Friday, June 01, 2012

To Parents

How ridiculous is it that I know someone (either personally, very personally or by some association) who, in the past 2 1/2 to 3 months who:

  • Has committed suicide
  • Had a friend/family member commit suicide
  • Has attempted suicide (more than once in one case)
  • Has a child with severe problems 
What's in common in all this (other than the obvious) is that these people felt that they couldn't talk to their parents (or, in one case, couldn't talk to their kids, I guess).

I'm not the most emotionally stable person in a crowd of millions, Lord knows. I've had some rocky times, especially in these last several years. What I do have is someone to talk to. Some things I can talk to my sister about, some things I talk only to one or two of my BFFs about. There are some people I can't bring myself to talk to - not about anything deep or seriously personal or troubling. But I have had someone.

Right now, I know of one young person who is dealing with some very sad and depressing feelings. She has support. I know of about 4 young people who are dealing with just the everyday worries and struggles that come with life. What breaks my heart is that they feel they cannot talk to their parents. That puts the other people they can talk to in a strange position.

I was very lucky growing up. There was nothing I couldn't talk to my mother about. I don't mean that I had no problem in telling her every and anything, but if I had a serious problem - one that affected my emotions or mental state - I could go to my mother. Her love for me was greater than any shame I might feel. Thank God, thank God.  Of course I was embarrassed to talk about some things, but she somehow made it okay for me to deal with that hesitation. (It wasn't like we didn't have the awkward "Mom, do you ever have that not so fresh feeling?" moments. By the way, I always thought that was the stupidest commercial ever made...)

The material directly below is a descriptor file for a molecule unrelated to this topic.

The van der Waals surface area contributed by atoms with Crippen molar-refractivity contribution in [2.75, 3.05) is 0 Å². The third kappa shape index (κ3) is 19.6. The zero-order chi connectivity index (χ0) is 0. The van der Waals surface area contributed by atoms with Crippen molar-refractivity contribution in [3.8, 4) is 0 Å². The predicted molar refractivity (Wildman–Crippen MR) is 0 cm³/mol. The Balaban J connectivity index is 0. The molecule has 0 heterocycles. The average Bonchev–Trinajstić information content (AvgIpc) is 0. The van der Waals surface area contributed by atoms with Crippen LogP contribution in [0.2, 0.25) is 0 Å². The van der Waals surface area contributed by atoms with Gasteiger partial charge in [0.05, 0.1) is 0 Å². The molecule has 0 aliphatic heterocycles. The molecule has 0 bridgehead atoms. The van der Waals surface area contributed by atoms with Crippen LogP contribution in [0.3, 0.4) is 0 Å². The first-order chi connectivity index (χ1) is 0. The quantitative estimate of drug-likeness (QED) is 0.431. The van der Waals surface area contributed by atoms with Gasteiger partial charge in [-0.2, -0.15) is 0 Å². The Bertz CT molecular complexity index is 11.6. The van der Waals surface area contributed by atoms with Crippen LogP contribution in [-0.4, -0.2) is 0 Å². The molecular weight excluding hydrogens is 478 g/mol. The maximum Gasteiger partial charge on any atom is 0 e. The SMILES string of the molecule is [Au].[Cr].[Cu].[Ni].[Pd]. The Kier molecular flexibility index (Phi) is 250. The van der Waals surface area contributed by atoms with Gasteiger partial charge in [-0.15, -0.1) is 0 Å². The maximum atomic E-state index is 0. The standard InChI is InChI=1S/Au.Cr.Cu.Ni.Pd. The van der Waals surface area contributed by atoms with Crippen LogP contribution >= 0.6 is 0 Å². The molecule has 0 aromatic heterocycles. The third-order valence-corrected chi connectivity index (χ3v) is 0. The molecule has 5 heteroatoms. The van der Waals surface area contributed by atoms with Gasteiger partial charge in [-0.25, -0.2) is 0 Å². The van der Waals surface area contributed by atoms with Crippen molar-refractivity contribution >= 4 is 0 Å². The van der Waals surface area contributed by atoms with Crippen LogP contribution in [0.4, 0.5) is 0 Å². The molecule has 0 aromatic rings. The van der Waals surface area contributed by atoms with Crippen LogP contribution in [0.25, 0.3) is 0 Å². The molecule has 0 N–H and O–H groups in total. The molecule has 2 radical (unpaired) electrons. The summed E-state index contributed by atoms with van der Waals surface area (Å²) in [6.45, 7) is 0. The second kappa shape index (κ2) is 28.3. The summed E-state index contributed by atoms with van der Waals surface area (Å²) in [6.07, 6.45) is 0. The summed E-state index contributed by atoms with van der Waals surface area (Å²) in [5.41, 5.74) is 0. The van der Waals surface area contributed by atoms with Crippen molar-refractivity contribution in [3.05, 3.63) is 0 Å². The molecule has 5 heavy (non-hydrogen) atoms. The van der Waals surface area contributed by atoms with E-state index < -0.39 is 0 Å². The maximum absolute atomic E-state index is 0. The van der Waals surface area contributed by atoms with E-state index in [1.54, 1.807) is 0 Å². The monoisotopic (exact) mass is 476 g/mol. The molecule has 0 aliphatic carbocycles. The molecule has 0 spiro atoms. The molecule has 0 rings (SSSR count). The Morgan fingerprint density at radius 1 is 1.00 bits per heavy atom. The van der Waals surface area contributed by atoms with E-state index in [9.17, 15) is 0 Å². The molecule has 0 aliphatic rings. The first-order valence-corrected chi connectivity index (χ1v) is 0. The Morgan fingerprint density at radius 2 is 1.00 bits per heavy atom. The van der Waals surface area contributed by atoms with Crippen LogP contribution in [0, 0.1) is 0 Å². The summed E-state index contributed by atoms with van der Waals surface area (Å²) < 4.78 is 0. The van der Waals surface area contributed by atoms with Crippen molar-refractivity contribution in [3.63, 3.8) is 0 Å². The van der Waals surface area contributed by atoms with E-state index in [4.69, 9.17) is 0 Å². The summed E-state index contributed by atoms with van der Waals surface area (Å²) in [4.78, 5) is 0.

I believe that adults sometimes forget that kids have problems that are serious to them. We have to deal with things like bills, mortgages, college funds, putting up with bosses, spouses or jobs we loathe and other crap. A kid having a first-love fall apart or not being liked by classmates, failing a school subject, worrying about their looks, their smell, their personality, what to do after high school or college - whatever it is kids worry about might not seem like a big deal to us. I think we forget that to a young person the things they worry about weigh on them as heavy as the things we worry about. A burden is burden when you are the one carrying it, no matter how old you are.

The reason I worry about some of the young people I know is because I have personally had more than one of them tell me that they don't like talking to their parents. That scares me. I usually say something to the parents, but in some cases that's no big help. 

One parent I know very well, probably doesn't think this is a big deal, but he has a personality flaw. He's just one of these people who (intelligent as he is) has a huff-and-puff impatience that permeates every pore of his being. I can't imagine his child being comfortable talking to him. I just don't see it. This parent is one of those people who seems to feel that what he can do and be, anyone can do and be. In his mind, here are no barriers to achievement of anything. This is a great attitude. For him. It's served him well. But, good God in Heaven, his kids feel so unable to live up to his expectations. And they don't feel they can talk to him.

This particular young person I know told me about a pretty minor little problem he is having. He isn't sure about a decision he needs to make. I told him to see what his mom and dad thought. His answer to that is what made me write this post. He said, "My folks? You're kidding, right?" And he laughed, but it was the least funniest thing to be said. 

Parents - or whoever you are to a young person - please, please, please open your eyes, ears and hearts. Listen to your kids. Let them know there is nothing they can tell you that will make you not love them or want the best for them. 

My mother was one of those people who knew her kids. A lot of times when I needed her, I didn't even have to open my mouth. She knew me and loved me. She could take my emotional temperature just by thinking about me. Maybe that's a gift some parents have. I don't know, but I think that you can learn to be better in parenting.

I'm so tired of hearing about babies killing themselves or not reaching their potential just because no one heard them.

Peace
--Free

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